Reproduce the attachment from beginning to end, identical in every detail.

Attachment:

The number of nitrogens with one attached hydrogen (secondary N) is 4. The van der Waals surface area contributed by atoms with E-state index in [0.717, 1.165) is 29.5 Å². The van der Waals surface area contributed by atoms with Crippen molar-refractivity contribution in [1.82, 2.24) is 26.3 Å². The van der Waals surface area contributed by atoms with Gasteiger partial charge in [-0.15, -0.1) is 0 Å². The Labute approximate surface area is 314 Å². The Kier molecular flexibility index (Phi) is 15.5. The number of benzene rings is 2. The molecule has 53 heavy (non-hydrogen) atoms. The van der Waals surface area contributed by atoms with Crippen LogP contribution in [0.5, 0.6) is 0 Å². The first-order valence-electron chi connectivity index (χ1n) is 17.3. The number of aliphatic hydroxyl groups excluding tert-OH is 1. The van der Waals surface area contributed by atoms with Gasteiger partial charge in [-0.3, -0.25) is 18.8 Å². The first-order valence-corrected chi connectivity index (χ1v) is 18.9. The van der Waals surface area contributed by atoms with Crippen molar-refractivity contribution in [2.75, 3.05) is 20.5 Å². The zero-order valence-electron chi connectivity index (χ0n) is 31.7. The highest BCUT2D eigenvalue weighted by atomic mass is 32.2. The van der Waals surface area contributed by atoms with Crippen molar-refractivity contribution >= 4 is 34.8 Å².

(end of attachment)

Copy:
The number of nitrogens with one attached hydrogen (secondary N) is 4. The van der Waals surface area contributed by atoms with E-state index in [0.717, 1.165) is 29.5 Å². The van der Waals surface area contributed by atoms with Crippen molar-refractivity contribution in [1.82, 2.24) is 26.3 Å². The van der Waals surface area contributed by atoms with Gasteiger partial charge in [-0.15, -0.1) is 0 Å². The Labute approximate surface area is 314 Å². The Kier molecular flexibility index (Phi) is 15.5. The number of benzene rings is 2. The molecule has 53 heavy (non-hydrogen) atoms. The van der Waals surface area contributed by atoms with Crippen LogP contribution in [0.5, 0.6) is 0 Å². The first-order valence-electron chi connectivity index (χ1n) is 17.3. The number of aliphatic hydroxyl groups excluding tert-OH is 1. The van der Waals surface area contributed by atoms with Gasteiger partial charge in [-0.3, -0.25) is 18.8 Å². The first-order valence-corrected chi connectivity index (χ1v) is 18.9. The van der Waals surface area contributed by atoms with Crippen molar-refractivity contribution in [2.75, 3.05) is 20.5 Å². The zero-order valence-electron chi connectivity index (χ0n) is 31.7. The highest BCUT2D eigenvalue weighted by atomic mass is 32.2. The van der Waals surface area contributed by atoms with Crippen molar-refractivity contribution >= 4 is 34.8 Å².